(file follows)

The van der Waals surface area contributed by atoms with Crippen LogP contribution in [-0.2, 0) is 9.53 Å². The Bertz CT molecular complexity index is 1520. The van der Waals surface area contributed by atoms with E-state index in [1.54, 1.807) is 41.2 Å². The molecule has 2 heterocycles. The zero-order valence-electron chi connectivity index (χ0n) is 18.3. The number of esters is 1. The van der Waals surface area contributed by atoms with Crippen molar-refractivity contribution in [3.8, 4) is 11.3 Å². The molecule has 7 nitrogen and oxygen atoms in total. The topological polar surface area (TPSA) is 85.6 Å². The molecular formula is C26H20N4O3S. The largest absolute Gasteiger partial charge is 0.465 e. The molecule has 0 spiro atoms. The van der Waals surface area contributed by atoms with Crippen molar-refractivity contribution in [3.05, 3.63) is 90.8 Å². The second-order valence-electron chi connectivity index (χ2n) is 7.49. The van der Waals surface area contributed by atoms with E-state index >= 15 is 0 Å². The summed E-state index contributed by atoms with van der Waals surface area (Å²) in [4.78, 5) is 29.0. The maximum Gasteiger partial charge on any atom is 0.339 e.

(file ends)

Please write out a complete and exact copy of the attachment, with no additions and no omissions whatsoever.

The van der Waals surface area contributed by atoms with Crippen LogP contribution in [-0.2, 0) is 9.53 Å². The Bertz CT molecular complexity index is 1520. The van der Waals surface area contributed by atoms with E-state index in [1.54, 1.807) is 41.2 Å². The molecule has 2 heterocycles. The zero-order valence-electron chi connectivity index (χ0n) is 18.3. The number of esters is 1. The van der Waals surface area contributed by atoms with Crippen molar-refractivity contribution in [3.8, 4) is 11.3 Å². The molecule has 7 nitrogen and oxygen atoms in total. The topological polar surface area (TPSA) is 85.6 Å². The molecular formula is C26H20N4O3S. The largest absolute Gasteiger partial charge is 0.465 e. The molecule has 0 spiro atoms. The van der Waals surface area contributed by atoms with Crippen molar-refractivity contribution in [3.05, 3.63) is 90.8 Å². The second-order valence-electron chi connectivity index (χ2n) is 7.49. The van der Waals surface area contributed by atoms with E-state index >= 15 is 0 Å². The summed E-state index contributed by atoms with van der Waals surface area (Å²) in [4.78, 5) is 29.0. The maximum Gasteiger partial charge on any atom is 0.339 e.